Today, the global markets have expanded beyond the state borders, and the supply chains are evolving. Thus, the role of the supply chain manager in modern companies is more important than ever.
What is the Role of a Supply Chain Manager?
The primary role of a Supply Chain Manager is managing and directing the company’s end-to-end supply chain and logistics operations to ensure that customers get what they want and whenever they want it.
The end-to-end supply operations include overseeing all procurement processes. The supply chain manager also oversees all suppliers to ensure that the company gets the raw material it needs to produce products or services that meet the customer demand.
What are the Responsibilities of a Supply chain Manager?
A supply chain manager is responsible for determining the fluctuation in demand and implementing a broad range of measures to prepare the supply chain operations adjust the capacity by;
1. Setting a Strategy of Demand Management
The goal of the supply chain manager is to predict customer demand and determine how this demand can be synchronized with the capabilities of the company’s supply chain.
To achieve the goal, the process team must have a clear understanding of the corporate strategy, the client’s needs, and manufacturing capabilities.
The supply chain manager has to review current business trends, study the company’s supply chain network and possible bottlenecks, and determine the objectives of the company’s processes.
2. Determining Demand Forecasting Procedures
Forecasting is one of the critical processes that helps to determine the most promising sources of demand. Moreover, distinct parts of the company might require different levels of the forecast.
The goal of the supply chain manager is to select appropriate forecasting approaches, determine levels of forecasts, specify sources of data, analyse various forecasting approaches, choose the most promising forecasting methods, and plan the entire forecasting process.
3. Planning the Information Flow
Forecasting of demand is impossible without appropriate information management.
Planning of the information flow allows determining the primary sources of data, how to transfer the input information, and to whom the output data should be communicated.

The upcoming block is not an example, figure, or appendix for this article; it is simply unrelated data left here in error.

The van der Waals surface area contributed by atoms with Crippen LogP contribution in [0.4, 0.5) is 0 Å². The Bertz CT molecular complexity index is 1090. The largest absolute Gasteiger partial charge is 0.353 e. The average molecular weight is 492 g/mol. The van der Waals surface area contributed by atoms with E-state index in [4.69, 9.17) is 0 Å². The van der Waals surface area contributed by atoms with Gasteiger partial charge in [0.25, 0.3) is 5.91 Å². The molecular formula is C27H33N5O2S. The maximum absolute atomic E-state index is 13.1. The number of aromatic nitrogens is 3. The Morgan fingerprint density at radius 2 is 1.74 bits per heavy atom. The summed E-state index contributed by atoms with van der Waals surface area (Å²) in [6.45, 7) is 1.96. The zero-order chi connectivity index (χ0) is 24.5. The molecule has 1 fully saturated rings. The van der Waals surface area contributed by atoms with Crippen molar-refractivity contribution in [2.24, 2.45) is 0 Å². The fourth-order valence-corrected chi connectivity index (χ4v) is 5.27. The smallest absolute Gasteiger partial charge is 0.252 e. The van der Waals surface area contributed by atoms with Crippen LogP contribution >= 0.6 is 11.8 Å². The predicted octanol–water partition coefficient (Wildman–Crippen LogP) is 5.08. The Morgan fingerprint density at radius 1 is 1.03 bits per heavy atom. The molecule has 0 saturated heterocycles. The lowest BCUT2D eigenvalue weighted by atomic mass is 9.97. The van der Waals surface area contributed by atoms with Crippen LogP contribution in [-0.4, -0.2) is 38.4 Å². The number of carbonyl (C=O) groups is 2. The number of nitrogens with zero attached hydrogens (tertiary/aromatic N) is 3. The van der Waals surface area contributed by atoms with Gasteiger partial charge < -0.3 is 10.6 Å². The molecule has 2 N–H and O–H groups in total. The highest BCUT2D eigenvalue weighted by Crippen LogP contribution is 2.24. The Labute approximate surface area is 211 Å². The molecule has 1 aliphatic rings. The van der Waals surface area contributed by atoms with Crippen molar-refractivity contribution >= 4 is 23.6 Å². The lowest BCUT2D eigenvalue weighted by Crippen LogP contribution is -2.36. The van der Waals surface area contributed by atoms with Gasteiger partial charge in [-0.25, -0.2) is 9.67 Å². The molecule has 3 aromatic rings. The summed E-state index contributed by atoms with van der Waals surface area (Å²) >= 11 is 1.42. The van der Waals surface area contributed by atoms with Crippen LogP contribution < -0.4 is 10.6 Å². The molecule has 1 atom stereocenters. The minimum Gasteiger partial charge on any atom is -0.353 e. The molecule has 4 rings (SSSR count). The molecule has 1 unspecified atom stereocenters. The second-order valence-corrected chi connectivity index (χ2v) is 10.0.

The supply chain manager needs to determine the main information requirements and its sources and value, determine how the collected information will be shared, and to assess in which ways the input and output data can be used to design a business strategy.
4. Collecting Data and Information
Demand management requires up-to-date and relevant data for successful future demand predictions.
Useful sources of information include marketing, product development, returns, customer service, and commercialisation management.
To make adequate demand forecasts, a supply chain manager should collect historical data, sales and marketing information, and customer information.
5. Forecasting the Demand
Forecasting the demand ensures the company’s growth, improved performance, and competitive advantage on the market.
A supply chain manager is expected to analyze the information, develop relevant forecasts out of existing data, trace and assess possible forecast errors, and provide the feedback to improve forecasting approaches.
The company needs to be able to match the forecasted customers’ demand. Therefore, it is essential to determine which synchronisation procedures are necessary to match the demand forecast with the company’s supply, production, and logistics capabilities.
Then the supply chain manager has to outline procedures for synchronisation, assess manufacturing and supplier capabilities, determine long-term planning requirements, and develop allocation procedures.